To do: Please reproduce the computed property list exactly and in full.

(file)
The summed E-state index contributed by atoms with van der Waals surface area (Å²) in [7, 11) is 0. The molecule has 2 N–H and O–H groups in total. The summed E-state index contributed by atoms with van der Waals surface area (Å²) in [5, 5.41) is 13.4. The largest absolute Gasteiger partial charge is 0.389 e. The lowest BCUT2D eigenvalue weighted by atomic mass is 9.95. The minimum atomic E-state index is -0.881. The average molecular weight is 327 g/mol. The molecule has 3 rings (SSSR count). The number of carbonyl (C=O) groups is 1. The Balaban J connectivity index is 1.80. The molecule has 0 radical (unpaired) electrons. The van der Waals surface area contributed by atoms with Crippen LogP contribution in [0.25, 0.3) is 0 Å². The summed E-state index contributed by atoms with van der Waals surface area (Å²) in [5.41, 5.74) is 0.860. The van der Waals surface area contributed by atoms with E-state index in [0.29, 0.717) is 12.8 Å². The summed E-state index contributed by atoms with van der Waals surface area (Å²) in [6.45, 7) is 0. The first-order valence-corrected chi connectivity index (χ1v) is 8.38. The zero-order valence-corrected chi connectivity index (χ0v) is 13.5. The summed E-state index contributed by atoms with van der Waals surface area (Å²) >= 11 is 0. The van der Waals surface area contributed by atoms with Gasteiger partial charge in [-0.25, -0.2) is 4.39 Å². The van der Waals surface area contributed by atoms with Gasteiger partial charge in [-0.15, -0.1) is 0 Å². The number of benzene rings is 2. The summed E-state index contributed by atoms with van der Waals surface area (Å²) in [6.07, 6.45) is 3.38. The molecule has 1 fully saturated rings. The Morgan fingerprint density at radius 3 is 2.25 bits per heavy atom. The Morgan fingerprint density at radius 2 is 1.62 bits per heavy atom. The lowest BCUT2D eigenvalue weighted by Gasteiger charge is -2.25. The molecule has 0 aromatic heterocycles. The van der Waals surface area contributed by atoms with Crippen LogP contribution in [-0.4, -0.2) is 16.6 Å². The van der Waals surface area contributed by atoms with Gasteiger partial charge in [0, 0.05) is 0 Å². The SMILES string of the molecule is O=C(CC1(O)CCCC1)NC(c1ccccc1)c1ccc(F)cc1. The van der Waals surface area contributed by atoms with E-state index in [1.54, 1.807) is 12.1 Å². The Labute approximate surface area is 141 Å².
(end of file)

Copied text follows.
The summed E-state index contributed by atoms with van der Waals surface area (Å²) in [7, 11) is 0. The molecule has 2 N–H and O–H groups in total. The summed E-state index contributed by atoms with van der Waals surface area (Å²) in [5, 5.41) is 13.4. The largest absolute Gasteiger partial charge is 0.389 e. The lowest BCUT2D eigenvalue weighted by atomic mass is 9.95. The minimum atomic E-state index is -0.881. The average molecular weight is 327 g/mol. The molecule has 3 rings (SSSR count). The number of carbonyl (C=O) groups is 1. The Balaban J connectivity index is 1.80. The molecule has 0 radical (unpaired) electrons. The van der Waals surface area contributed by atoms with Crippen LogP contribution in [0.25, 0.3) is 0 Å². The summed E-state index contributed by atoms with van der Waals surface area (Å²) in [5.41, 5.74) is 0.860. The van der Waals surface area contributed by atoms with E-state index in [0.29, 0.717) is 12.8 Å². The summed E-state index contributed by atoms with van der Waals surface area (Å²) in [6.45, 7) is 0. The first-order valence-corrected chi connectivity index (χ1v) is 8.38. The zero-order valence-corrected chi connectivity index (χ0v) is 13.5. The summed E-state index contributed by atoms with van der Waals surface area (Å²) >= 11 is 0. The van der Waals surface area contributed by atoms with Gasteiger partial charge in [-0.25, -0.2) is 4.39 Å². The van der Waals surface area contributed by atoms with Gasteiger partial charge in [-0.15, -0.1) is 0 Å². The number of benzene rings is 2. The summed E-state index contributed by atoms with van der Waals surface area (Å²) in [6.07, 6.45) is 3.38. The molecule has 1 fully saturated rings. The Morgan fingerprint density at radius 3 is 2.25 bits per heavy atom. The Morgan fingerprint density at radius 2 is 1.62 bits per heavy atom. The lowest BCUT2D eigenvalue weighted by Gasteiger charge is -2.25. The molecule has 0 aromatic heterocycles. The van der Waals surface area contributed by atoms with Crippen LogP contribution in [-0.4, -0.2) is 16.6 Å². The van der Waals surface area contributed by atoms with Gasteiger partial charge in [0, 0.05) is 0 Å². The SMILES string of the molecule is O=C(CC1(O)CCCC1)NC(c1ccccc1)c1ccc(F)cc1. The van der Waals surface area contributed by atoms with E-state index in [1.54, 1.807) is 12.1 Å². The Labute approximate surface area is 141 Å².